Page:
The South African Supreme Court of Appeal (SCA) was tasked during 2012 to adjudicate in appeal proceedings between Cipla Medpro v Aventis Pharma, pertaining to South African patent no. 1993/8936 registered in the name of Aventis.
The Treatment Action Campaign (TAC) intervened, unopposed, in the proceedings and argued that constitutional considerations, and mainly the public interest, should be applied when deciding whether Aventis should be granted the interdict it sought.
Aventis sought an interim interdict to prevent Cipla from infringing its patent, relating to an oncology product by the name of Taxotere, by its intended marketing of a generic alternative to Aventis’ Taxotere, the active ingredient of which is docetaxel.
Taxotere is administered via a drip, the method being that two separate vials containing the constituent components of Taxotere are mixed together, with the resulting mixture then being injected into a saline drip and delivered to a patient via an intravenous line.
During 2011, Aventis became aware that Cipla had applied to the Medicines Control Council for the registration of a generic version of Taxotere, which it intended to commercialise as Cipla Docetaxel. The intended mechanism of administration of Cipla Docetaxel largely corresponds to that of Taxotere, including the packaging in two separate vials – entitled Cipla Docetaxel and Cipla Docetaxel solvent, respectively – and the mixture thereof shortly before administration. Aventis accordingly instituted patent infringement proceedings against Cipla.
Following Aventis’ application for an interim interdict, Cipla in turn applied for the setting aside of an earlier amendment of the patent. Both applications failed at first instance before the Court of the Commissioner of Patents, and both parties appealed to the SCA.
We shall not dwell on the first appeal, which did not succeed, relating to the application to set aside the earlier amendment of the patent.
Aventis’ appeal against the refusal of the commissioner to grant the interdict sought did, however, succeed.
The unique aspect of the case was that the TAC, an activist group lobbying for cheaper medicines, was admitted as amicus curiae only at the SCA stage of the matter.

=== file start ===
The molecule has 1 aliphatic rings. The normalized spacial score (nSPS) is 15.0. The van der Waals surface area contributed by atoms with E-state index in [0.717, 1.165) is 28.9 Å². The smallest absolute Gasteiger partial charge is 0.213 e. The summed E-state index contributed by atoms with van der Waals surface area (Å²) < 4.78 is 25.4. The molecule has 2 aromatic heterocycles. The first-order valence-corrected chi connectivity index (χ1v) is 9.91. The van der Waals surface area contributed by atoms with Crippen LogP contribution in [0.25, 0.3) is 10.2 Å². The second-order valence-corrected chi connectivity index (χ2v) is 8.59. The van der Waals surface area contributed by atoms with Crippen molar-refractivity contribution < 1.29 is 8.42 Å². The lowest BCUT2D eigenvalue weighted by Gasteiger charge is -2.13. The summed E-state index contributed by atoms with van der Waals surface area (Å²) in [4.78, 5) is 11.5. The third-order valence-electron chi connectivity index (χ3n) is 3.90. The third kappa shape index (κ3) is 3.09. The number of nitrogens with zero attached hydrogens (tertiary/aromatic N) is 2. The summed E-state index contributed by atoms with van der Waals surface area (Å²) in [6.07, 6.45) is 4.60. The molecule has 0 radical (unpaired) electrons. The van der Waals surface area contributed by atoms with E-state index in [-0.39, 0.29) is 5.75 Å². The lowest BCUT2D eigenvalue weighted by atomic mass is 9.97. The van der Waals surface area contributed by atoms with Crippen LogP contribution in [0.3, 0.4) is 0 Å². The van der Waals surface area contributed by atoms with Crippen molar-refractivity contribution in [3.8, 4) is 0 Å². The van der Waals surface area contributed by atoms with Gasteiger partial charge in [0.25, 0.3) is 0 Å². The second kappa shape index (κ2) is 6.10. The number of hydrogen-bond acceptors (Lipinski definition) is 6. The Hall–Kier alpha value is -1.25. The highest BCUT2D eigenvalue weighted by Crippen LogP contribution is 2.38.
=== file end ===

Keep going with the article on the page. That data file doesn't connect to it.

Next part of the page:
The TAC based its first argument against an interdict on section 27(1) of South Africa’s constitution, which provides that: “Everyone has the right to have access to … healthcare services, including reproductive healthcare”; this provision has been held by the Constitutional Court to include a right to have access to affordable medicines.
The TAC submitted that the Patents Act must be construed “through the prism of the constitution” and in a way that appropriately balances the rights of a patentee against the constitutional rights of others.
The court was not impressed by this proposed approach. It remarked:
“What we are to make of viewing the legislation through the prism of the constitution was not developed by the TAC. Section 39(2) indeed calls upon a court to ‘promote the spirit, purport and objects of the Bill of Rights’ when interpreting legislation, as pointed out by the TAC, but that does not open the door to changing the clear meaning of a statute … On the assumption that the patent is not revocable for want of an inventive step, I cannot see how section 39(2) or the prism of the constitution comes into play so as to deny Aventis its right to enforce its patent.”
So nothing came of the strictly constitutional ground which the TAC sought to advance in support of its argument against the granting of an interdict in favour of Aventis.
The SCA, however, indicated that the TAC was on stronger ground with its further submission that the broader public interest, and not only the interests of the litigating parties, must be placed in the scales when weighing where the balance of convenience lies. The SCA dealt in some detail with a number of cases decided in the US, where injunctions against patent infringement have been refused on the ground of public interest. In respect of each of these cases the SCA, however, found that the Aventis/Cipla matter was distinguishable on the facts.
The SCA accordingly decided in favour of Aventis due to the public interest not being materially affected. One of the reasons for this finding was that Aventis itself intended to launch a significantly cheaper generic version of Taxotere, namely Docetere, which was to be only marginally more expensive than Cipla Docetaxel.
The court significantly held at paragraph 56 of its judgment:
“Where the public is denied access to a generic during the lifetime of a patent that is the ordinary consequence of patent protection and it applies as much in all cases. To refuse an interdict only so as to frustrate the patentee’s lawful monopoly seems to me to be an abuse of the discretionary powers of a court. But in any event there will be no material prejudice of that kind on the facts of this case.”
Although the public interest considerations were therefore not in this particular instance held to constitute a bar against the granting of an interim interdict, it is to be expected that future applications for interim interdicts in patent proceedings will feature substantial supporting evidence to show that such interdict will not detrimentally affect the public interest.
Nico Vermaak is a senior director and Jaco Theunissen is a senior associate in the patent department at DM Kisch
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